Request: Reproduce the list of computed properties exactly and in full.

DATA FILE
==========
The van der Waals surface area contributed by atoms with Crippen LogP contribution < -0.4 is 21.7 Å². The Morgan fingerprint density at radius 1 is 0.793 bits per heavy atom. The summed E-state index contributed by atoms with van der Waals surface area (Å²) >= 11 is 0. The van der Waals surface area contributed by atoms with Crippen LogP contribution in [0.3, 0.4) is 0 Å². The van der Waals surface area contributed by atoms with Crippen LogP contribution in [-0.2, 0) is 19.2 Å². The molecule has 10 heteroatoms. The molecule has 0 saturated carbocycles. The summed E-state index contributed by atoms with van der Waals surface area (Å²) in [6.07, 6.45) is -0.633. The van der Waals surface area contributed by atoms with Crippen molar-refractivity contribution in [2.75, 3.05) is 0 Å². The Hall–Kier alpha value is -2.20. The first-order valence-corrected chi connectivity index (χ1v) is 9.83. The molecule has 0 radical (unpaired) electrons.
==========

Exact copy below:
The van der Waals surface area contributed by atoms with Crippen LogP contribution < -0.4 is 21.7 Å². The Morgan fingerprint density at radius 1 is 0.793 bits per heavy atom. The summed E-state index contributed by atoms with van der Waals surface area (Å²) >= 11 is 0. The van der Waals surface area contributed by atoms with Crippen LogP contribution in [0.3, 0.4) is 0 Å². The van der Waals surface area contributed by atoms with Crippen LogP contribution in [-0.2, 0) is 19.2 Å². The molecule has 10 heteroatoms. The molecule has 0 saturated carbocycles. The summed E-state index contributed by atoms with van der Waals surface area (Å²) in [6.07, 6.45) is -0.633. The van der Waals surface area contributed by atoms with Crippen molar-refractivity contribution in [2.75, 3.05) is 0 Å². The Hall–Kier alpha value is -2.20. The first-order valence-corrected chi connectivity index (χ1v) is 9.83. The molecule has 0 radical (unpaired) electrons.